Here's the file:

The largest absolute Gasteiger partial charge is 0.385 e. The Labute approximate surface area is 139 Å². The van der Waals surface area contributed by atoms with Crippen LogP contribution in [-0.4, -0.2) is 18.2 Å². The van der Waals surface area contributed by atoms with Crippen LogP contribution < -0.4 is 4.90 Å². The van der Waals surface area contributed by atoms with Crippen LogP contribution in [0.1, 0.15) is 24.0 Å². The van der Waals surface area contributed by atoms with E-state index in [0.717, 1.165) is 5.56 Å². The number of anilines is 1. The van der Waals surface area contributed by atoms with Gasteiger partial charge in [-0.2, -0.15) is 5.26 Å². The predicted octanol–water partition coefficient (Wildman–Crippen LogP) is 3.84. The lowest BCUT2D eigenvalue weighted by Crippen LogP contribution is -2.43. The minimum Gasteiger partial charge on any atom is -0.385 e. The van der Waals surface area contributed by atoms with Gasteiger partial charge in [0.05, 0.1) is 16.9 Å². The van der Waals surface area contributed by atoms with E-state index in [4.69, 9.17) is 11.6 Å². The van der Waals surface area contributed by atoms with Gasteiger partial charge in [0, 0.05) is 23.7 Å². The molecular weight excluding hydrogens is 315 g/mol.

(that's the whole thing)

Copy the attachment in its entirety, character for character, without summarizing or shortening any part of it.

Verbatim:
The largest absolute Gasteiger partial charge is 0.385 e. The Labute approximate surface area is 139 Å². The van der Waals surface area contributed by atoms with Crippen LogP contribution in [-0.4, -0.2) is 18.2 Å². The van der Waals surface area contributed by atoms with Crippen LogP contribution < -0.4 is 4.90 Å². The van der Waals surface area contributed by atoms with Crippen LogP contribution in [0.1, 0.15) is 24.0 Å². The van der Waals surface area contributed by atoms with E-state index in [0.717, 1.165) is 5.56 Å². The number of anilines is 1. The van der Waals surface area contributed by atoms with Gasteiger partial charge in [-0.2, -0.15) is 5.26 Å². The predicted octanol–water partition coefficient (Wildman–Crippen LogP) is 3.84. The lowest BCUT2D eigenvalue weighted by Crippen LogP contribution is -2.43. The minimum Gasteiger partial charge on any atom is -0.385 e. The van der Waals surface area contributed by atoms with Gasteiger partial charge in [0.05, 0.1) is 16.9 Å². The van der Waals surface area contributed by atoms with E-state index in [4.69, 9.17) is 11.6 Å². The van der Waals surface area contributed by atoms with Gasteiger partial charge in [0, 0.05) is 23.7 Å². The molecular weight excluding hydrogens is 315 g/mol.